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Old July 29th, 2016, 09:27 PM   #1

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Canadian literature: Underappreciated?


While the second largest country on the planet, Canadian culture is often ignored.
Canadian literature might have a place in English literature; I'm not just too sure if it is underappreciated.
Canada has a winner of Nobel prize for literature, and her name is Alice Munro.
The sad fact for me is: I hardly read paper books since around 2005 or something like that.
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Old August 6th, 2016, 09:30 PM   #2

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There are highlights for sure, Margaret Atwood and Michael Ondaatje two standouts along with Munro. Speaking as a Canadian I don't feel too forgotten - perhaps our "cultural mosaic" means there isn't much of a "Canadian voice" mold to be filled the way some other nations have great authors that become emblematic.
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Old August 7th, 2016, 11:29 AM   #3
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Quote:
Originally Posted by VHS View Post
While the second largest country on the planet, Canadian culture is often ignored.
Canadian literature might have a place in English literature; I'm not just too sure if it is underappreciated.
Canada has a winner of Nobel prize for literature, and her name is Alice Munro.
The sad fact for me is: I hardly read paper books since around 2005 or something like that.
The second largest country does not mean the second most populated and literature is written by people and not by square kms or miles.

There is no underappreciated cultural scene in english world. English world is the biggest exporter of culture in the world.

I read about 50 printed books and 50-100 books of comics (mostly graphic novels) per year. Try harder.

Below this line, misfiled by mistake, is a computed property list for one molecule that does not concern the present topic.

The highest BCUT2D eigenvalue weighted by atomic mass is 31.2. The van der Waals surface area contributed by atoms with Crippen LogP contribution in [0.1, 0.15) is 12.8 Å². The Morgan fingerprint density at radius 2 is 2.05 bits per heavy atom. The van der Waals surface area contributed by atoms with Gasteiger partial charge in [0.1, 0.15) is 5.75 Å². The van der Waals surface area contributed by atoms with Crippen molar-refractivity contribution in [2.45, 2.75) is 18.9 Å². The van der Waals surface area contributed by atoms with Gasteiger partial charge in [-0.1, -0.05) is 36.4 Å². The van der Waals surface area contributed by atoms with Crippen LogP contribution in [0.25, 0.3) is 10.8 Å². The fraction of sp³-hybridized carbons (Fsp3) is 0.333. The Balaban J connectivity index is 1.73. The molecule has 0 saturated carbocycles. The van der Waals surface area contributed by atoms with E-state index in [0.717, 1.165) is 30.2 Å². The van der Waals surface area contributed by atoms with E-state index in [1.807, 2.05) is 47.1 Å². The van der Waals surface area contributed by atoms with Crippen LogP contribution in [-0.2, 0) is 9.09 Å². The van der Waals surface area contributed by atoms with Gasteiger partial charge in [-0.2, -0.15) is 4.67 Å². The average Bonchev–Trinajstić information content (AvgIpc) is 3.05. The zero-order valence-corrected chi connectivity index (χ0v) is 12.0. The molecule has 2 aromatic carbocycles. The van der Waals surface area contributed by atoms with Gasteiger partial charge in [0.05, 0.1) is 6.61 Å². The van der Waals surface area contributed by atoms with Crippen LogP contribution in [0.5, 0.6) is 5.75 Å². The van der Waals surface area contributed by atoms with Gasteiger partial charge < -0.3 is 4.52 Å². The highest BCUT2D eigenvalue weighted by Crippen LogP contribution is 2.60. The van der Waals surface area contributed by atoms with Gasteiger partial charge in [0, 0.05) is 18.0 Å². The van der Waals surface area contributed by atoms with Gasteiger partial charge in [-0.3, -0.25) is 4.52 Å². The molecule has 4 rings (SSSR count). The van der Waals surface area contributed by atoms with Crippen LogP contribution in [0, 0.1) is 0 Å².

I have one hour of train each working day and I read books there.
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Old August 7th, 2016, 01:47 PM   #4
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https://en.wikipedia.org/wiki/Bear_(novel)

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Bear is a novel by Canadian author Marian Engel, published in 1976. It won the Governor General's Literary Award the same year. It is Engel's fifth novel, and her most famous. The story tells of a lonely librarian in northern Ontario who enters into a sexual relationship with a bear. The book has been called "the most controversial novel ever written in Canada"
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Old August 7th, 2016, 02:05 PM   #5

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To be sure, plenty of other novels might be written on that line, Moose and Beaver perhaps for librarians who like to live less dangerously; could provide an opportunity of a distinctively Canadian genre of literature.
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Old August 7th, 2016, 03:42 PM   #6

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Canadian culture is well appreciated by Canadians, since book stores in Canada as well as libraries point out books written by Canadian authors. However, with only about 35 million people, Canadian authors don't get the type of attention that American authors receive.

I would say that our culture is respected in other parts of the world, but we tend to keep a lower profile. We may not get as much media attention as some other cultures, but we also don't see our flags being burned in other countries the way other flags are.
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Old August 7th, 2016, 06:32 PM   #7

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I read Atwood, Mordecai Richler and Leonard Cohen in my youth...and no doubt one or two others too which I've forgotten.
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Old August 7th, 2016, 07:14 PM   #8

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My daughter was very fond of Anne Of Green Gables.
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Old August 7th, 2016, 07:41 PM   #9

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Already mentioned, but...I got a pic!

Click the image to open in full size.
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Old August 7th, 2016, 07:42 PM   #10

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Quote:
Originally Posted by NobodySeesTheShow View Post
There are highlights for sure, Margaret Atwood and Michael Ondaatje two standouts along with Munro. Speaking as a Canadian I don't feel too forgotten - perhaps our "cultural mosaic" means there isn't much of a "Canadian voice" mold to be filled the way some other nations have great authors that become emblematic.
Well posted!
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